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To Ethiopia, Rediscovering Roots

198-ethiopia-7 One for the album ... members of the ESRA Ethiopia trip pause for a photo
Getting to know you ... meeting the family
A young Ethiopian boy
Avi Talala ... leader of the group in Ethiopia

As with all of ESRA's projects, this one too, started with identifying a need, recruiting a partner, and ensuring the manpower to get it done. The need cried out all too clearly to those involved in work with Israel's Ethiopian community. The children, born in Israel, grow up adopting Israeli ways, Israeli culture, and they must learn it all outside the home, because their parents are not their source of Israeli culture. Their parents grew up with a very different culture, a foreign culture, from which the children distance themselves in order to be Israeli. This puts a strain on parent-child relationships, on respect for parents and elders, and on the normal healthy support system that should be family life. The results can be detrimental, from adversely impacting academic performance, to experiencing difficulties in becoming contributing members of society. ESRA ascertained the need to bridge the gap between these teenagers' Israeli identity and their Ethiopian heritage, to help them develop pride in their heritage, and respect for their parents and the very brave decision they made to come to Israel at all costs – and the costs were great.

Thirteen high school students were selected based on personal interviews, and their journey began eight months prior to boarding the flight to Ethiopia.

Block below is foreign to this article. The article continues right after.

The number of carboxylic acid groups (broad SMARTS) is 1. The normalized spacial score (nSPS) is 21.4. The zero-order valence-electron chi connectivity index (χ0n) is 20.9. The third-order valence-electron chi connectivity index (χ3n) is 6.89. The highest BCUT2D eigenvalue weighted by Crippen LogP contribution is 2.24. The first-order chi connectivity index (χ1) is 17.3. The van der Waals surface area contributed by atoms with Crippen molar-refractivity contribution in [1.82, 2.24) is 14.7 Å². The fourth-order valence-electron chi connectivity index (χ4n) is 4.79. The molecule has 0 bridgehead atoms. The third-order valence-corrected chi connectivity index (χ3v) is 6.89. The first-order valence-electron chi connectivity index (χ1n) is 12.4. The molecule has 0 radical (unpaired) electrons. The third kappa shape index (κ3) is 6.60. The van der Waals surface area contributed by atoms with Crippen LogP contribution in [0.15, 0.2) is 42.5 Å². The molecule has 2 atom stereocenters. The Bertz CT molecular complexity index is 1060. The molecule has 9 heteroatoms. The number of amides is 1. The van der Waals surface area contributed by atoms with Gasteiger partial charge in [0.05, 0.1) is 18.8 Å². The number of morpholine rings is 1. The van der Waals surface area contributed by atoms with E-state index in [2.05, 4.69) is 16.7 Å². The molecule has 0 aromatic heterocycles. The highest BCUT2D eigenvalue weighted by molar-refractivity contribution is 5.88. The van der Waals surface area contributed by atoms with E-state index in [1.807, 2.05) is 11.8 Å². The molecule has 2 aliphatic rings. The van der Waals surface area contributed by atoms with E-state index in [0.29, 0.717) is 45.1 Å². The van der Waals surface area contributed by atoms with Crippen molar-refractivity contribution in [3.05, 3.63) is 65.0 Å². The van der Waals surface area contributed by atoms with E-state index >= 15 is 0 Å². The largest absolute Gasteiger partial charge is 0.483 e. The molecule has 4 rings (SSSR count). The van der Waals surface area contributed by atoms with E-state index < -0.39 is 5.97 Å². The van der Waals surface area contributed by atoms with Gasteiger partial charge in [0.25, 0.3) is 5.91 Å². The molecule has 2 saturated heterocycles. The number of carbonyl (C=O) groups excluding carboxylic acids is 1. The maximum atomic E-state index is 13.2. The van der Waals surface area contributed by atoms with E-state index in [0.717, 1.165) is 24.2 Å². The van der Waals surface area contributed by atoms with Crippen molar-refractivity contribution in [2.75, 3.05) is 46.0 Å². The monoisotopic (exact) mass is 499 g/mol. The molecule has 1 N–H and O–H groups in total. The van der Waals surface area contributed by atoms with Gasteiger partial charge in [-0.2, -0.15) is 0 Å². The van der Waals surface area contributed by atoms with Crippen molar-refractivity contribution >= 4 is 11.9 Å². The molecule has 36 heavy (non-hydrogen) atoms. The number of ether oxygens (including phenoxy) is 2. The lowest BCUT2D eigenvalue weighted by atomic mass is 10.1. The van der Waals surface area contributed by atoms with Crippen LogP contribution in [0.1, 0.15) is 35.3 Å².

They underwent an intensive eight-month course of two hours a week, taught by the Director of the Hefzibah Community Center, Avi Talala. The course was funded by ESRA and the Hefzibah Community Center, both of which subsidized the trip, with the students also contributing to the cost.

In addition to studying Ethiopian history and the story of the Ethiopian Aliyah, the course included an in-depth examination of the students' roots, their Israeli identity, Zionism, leadership and more, and culminated in the trip to Ethiopia. Accompanying the group of thirteen teenagers was their teacher, Avi Talala; Director of the Neot Ganim Community Center, Eliran Moral; and three other adults: Nina Zuck, ESRA Projects Coordinator; Cynthia Yaakobi, a volunteer with Students Build a Community; and myself, Mimi Tanaman, ESRA's volunteer copywriter, with the promise of writing about it. We were honored to have Micha Feldman join us there as our guide. Author of On Wings of Eagles, and fluent in Amharit, one can say that Micha is the true father of the entire Ethiopian Aliyah story.